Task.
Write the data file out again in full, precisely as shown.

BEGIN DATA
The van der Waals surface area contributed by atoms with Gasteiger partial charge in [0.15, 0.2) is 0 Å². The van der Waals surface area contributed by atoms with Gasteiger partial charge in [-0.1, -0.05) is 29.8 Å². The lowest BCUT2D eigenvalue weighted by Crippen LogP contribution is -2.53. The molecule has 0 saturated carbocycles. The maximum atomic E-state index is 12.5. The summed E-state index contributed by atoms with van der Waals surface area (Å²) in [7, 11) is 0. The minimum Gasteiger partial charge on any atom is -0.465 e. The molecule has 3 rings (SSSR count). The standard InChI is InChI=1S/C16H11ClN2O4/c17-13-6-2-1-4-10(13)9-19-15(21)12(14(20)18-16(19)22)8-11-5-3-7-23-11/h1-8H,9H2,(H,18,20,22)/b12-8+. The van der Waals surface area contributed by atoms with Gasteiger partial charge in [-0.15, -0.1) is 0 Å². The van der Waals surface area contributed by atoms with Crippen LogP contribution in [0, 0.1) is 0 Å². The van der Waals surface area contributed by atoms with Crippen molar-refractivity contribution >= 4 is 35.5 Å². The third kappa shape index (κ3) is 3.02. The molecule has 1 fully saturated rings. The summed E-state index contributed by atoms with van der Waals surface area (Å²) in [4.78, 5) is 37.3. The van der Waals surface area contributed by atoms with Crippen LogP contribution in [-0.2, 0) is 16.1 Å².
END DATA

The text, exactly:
The van der Waals surface area contributed by atoms with Gasteiger partial charge in [0.15, 0.2) is 0 Å². The van der Waals surface area contributed by atoms with Gasteiger partial charge in [-0.1, -0.05) is 29.8 Å². The lowest BCUT2D eigenvalue weighted by Crippen LogP contribution is -2.53. The molecule has 0 saturated carbocycles. The maximum atomic E-state index is 12.5. The summed E-state index contributed by atoms with van der Waals surface area (Å²) in [7, 11) is 0. The minimum Gasteiger partial charge on any atom is -0.465 e. The molecule has 3 rings (SSSR count). The standard InChI is InChI=1S/C16H11ClN2O4/c17-13-6-2-1-4-10(13)9-19-15(21)12(14(20)18-16(19)22)8-11-5-3-7-23-11/h1-8H,9H2,(H,18,20,22)/b12-8+. The van der Waals surface area contributed by atoms with Gasteiger partial charge in [-0.15, -0.1) is 0 Å². The van der Waals surface area contributed by atoms with Crippen LogP contribution in [0, 0.1) is 0 Å². The van der Waals surface area contributed by atoms with Crippen molar-refractivity contribution >= 4 is 35.5 Å². The third kappa shape index (κ3) is 3.02. The molecule has 1 fully saturated rings. The summed E-state index contributed by atoms with van der Waals surface area (Å²) in [4.78, 5) is 37.3. The van der Waals surface area contributed by atoms with Crippen LogP contribution in [-0.2, 0) is 16.1 Å².